At 7 a.m. Monday, Victor Guzman had already been on the road for about an hour, steering his popular East Bay-based taco truck, La Santa Torta, down 101 toward Gonzales, in California’s Central Coast region — an area that, like wide swaths of Northern California, has been threatened by wildfires that have ripped through the area this past week.
For La Santa Torta co-owners Guzman and Leo Oblea, today won’t be business as usual. They’ve scrapped the truck’s usual itinerary and will instead spend the day giving away free meals to some of the region’s most vulnerable people: its undocumented farmworkers, many of whom are still out working in the fields this week, picking berries and other produce despite the dangerously polluted air.
For today’s effort, La Santa Torta has coordinated with three farms in the area — in Gonzales, Salinas, and Watsonville. At each farm, the truck will stop for about an hour to pass out food, offering the farmworkers a choice of chicken, pork, or birria, scooped over a plate of rice and beans. All told, La Santa Torta expects to give away somewhere between 130 to 150 free meals today. According to Guzman, the hope is that it’ll be the first of many such efforts in the coming weeks.
“They’re the ones out there on the front lines, picking the strawberries and the vegetables,” Guzman says of the farmworkers. “Without them, I wouldn’t even be able to be in food service. It’s just a way of giving back.”
Best known for its Jalisco-style birria tacos, La Santa Torta is no stranger to feeding those in need. Even as the food truck has struggled to stay afloat during the COVID-19 crisis, it has made giving free food to anyone who needs it — especially the sizable homeless population in Oakland’s Jack London Square area, where one of the La Santa Torta trucks is usually stationed — a core part of its business identity. (When placing an order through its website, customers always have the option to make a donation to help support these efforts.)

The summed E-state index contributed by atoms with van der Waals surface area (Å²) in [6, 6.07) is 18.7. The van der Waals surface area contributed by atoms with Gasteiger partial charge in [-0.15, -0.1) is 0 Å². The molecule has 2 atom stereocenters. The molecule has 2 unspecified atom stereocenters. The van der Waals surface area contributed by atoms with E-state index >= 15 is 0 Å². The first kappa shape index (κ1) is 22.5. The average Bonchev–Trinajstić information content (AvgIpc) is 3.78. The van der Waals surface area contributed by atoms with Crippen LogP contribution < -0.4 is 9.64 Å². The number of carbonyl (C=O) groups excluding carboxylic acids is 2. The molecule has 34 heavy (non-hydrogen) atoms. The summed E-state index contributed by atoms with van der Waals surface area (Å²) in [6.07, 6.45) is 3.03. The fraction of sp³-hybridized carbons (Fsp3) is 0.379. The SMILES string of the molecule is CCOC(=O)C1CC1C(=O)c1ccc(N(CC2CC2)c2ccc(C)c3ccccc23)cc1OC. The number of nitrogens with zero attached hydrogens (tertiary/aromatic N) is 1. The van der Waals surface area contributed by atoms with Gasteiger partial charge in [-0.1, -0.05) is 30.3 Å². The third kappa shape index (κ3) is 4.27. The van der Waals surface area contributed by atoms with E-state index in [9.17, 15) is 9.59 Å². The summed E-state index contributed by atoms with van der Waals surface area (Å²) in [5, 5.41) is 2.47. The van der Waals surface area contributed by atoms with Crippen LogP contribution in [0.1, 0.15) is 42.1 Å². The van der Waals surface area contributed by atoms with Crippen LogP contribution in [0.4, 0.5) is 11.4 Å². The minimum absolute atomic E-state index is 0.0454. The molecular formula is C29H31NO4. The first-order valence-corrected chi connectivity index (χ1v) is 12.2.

But the situation with undocumented farmworkers hits especially close to home, Guzman says. Both he and Oblea are former DACA recipients whose work permits expired during the Trump administration’s efforts to repeal the program — that was, in fact, the impetus to start La Santa Torta to begin with, as both co-founders lost their previous jobs.
“We may not be out there picking berries,” Guzman says. “But we know what it is to not be able to count on that help that the government is giving.”
Guzman explains that because so many of California’s farmworkers are undocumented migrant workers, they don’t qualify for any of the federal relief money that’s been given out during the coronavirus pandemic — and don’t really have any choice but to continue to work through wildfire season, even though the conditions are really dangerous. Many have been forced to evacuate from their homes, and likely don’t have any kind of permanent housing to begin with.
“A warm meal would go a long way,” Guzman says.
What Guzman hopes is that these efforts, and those of like-minded Bay Area food businesses, will inspire others to contribute to the cause as well. In fact, La Santa Torta has already joined forces with another popular Bay Area taco truck, Al Pastor Papi, to make a financial contribution to fire relief efforts geared toward undocumented farmworkers. For the next two weeks — through Thursday, September 3 — both food trucks will donate 10 percent of their sales to support Bay Area farmworkers and other undocumented community members.
Al Pastor Papi chef-owner Miguel Escobedo, whose truck specializes in Mexico City-style al pastor, says he’s been involved in supporting immigrant farmworkers throughout his cooking career, even serving on the board of the United Farm Workers union for a time. He explains that immigrant farmworkers were already especially vulnerable during this time because of COVID-19 — up in Napa and Sonoma, many of them had been living at campsites to avoid dangerously cramped housing facilities during this time of social distancing.
To support those farmworkers, Al Pastor Papi is doing a supply drive this Tuesday and Wednesday at the truck, which will be stationed at the Spark Social food truck park in San Francisco’s Mission Bay both nights, 5 to 9 p.m. Escobedo is mostly looking to collect camping equipment — flashlights, sleeping bags, blankets, and tents — which he’ll then pass on to Corazon Healdsburg, a local nonprofit that’s distributing the supplies to farmworkers. He suggests that those who’d like to make direct donations consider giving to UndocuFund, a Sonoma County nonprofit that supports undocumented individuals.
Escobedo, too, says the challenges that immigrant farmworkers are facing right now resonate with him personally. “I’m an immigrant. My grandparents and uncles worked on the fields when they came. They gave our family a better future,” he says. “We want to help and assist as much as we can. “